Early Computer-Generated Haiku

When I was in grad school, a fellow grad student named Kelton Rhoads (with, as I recall, my encouragement) published the following haiku in Grey Matter (#1, 1987, page 54), the English department’s literary journal, which I helped to edit. The poem was attributed to “K.v.L. Macintosh.” “K.v.L.” indicated Kelton’s first name and his middle initials, and “Macintosh” was a computer reference. That’s because this poem was computer-generated, a process that also inspired this poem’s title. And so he used a pseudonym to publish it. I forget how he did it, but we do at least have the finished product, and I have vague recollections of influencing its creation, perhaps by helping to choose the best result, or assembling the best lines. Or maybe I was just in on the conspiracy. It’s not half bad as these things go, especially for 1987, when the poem remains chiefly imagistic, is not a slave to 5-7-5, and even alludes to Bashō. I wonder if this was the first-ever computer-generated haiku. Probably not.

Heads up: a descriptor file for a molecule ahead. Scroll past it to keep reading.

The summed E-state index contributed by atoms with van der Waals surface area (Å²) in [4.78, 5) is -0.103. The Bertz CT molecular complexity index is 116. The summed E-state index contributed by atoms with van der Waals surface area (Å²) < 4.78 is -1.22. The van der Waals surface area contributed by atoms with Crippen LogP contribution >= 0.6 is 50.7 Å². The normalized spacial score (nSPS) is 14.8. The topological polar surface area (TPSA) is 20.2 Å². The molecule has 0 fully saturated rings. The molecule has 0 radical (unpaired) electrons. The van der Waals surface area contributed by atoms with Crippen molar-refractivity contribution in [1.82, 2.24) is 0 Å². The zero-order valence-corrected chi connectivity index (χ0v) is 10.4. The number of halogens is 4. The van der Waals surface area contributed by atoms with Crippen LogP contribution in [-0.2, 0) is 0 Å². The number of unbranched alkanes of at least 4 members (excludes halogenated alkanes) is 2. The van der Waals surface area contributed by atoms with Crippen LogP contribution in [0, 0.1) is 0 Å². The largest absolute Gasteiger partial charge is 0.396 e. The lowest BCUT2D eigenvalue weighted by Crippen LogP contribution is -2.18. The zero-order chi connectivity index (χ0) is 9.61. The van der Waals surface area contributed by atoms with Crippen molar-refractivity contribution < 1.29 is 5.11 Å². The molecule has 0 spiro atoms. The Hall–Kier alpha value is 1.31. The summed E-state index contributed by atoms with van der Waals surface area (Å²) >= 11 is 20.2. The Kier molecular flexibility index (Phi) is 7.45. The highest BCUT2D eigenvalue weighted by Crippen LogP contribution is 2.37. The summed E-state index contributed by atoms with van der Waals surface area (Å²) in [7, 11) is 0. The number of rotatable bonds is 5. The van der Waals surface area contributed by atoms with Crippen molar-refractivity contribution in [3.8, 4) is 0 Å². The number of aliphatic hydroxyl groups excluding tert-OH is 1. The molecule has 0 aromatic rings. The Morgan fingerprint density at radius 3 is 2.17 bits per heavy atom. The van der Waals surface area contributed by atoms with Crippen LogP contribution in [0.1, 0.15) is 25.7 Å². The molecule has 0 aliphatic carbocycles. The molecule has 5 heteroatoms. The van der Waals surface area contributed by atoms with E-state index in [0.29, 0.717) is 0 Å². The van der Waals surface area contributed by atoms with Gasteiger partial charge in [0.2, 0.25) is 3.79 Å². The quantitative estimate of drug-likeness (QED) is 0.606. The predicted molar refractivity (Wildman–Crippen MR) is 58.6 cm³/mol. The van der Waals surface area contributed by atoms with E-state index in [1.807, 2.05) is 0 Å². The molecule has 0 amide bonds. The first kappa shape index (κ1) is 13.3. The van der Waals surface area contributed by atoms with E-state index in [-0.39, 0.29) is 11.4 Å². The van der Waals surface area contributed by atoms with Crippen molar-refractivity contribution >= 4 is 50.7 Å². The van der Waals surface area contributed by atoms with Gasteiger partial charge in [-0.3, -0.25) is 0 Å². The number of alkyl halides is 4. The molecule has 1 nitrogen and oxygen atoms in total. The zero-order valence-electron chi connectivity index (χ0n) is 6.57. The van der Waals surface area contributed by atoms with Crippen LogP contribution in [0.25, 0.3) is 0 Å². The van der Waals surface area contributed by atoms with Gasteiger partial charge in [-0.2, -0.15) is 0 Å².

by K.v.L. Macintosh


This hidden, forgotten pine—

Within the wet pond

A stone rings.


Another poem earlier in the same issue (page 15) may also have been computer-generated (I vaguely think so, or was it simply the poems subject that prompted its pseudonymization?). This piece was attributed to “S. Tilly Friends,” which I knew to be a pseudonym, but I no longer recall what the name was meant to refer to—surely some sort of inside joke.



by S. Tilly Friends


There was just you and me

and autumn

and a gorilla with a red bottom.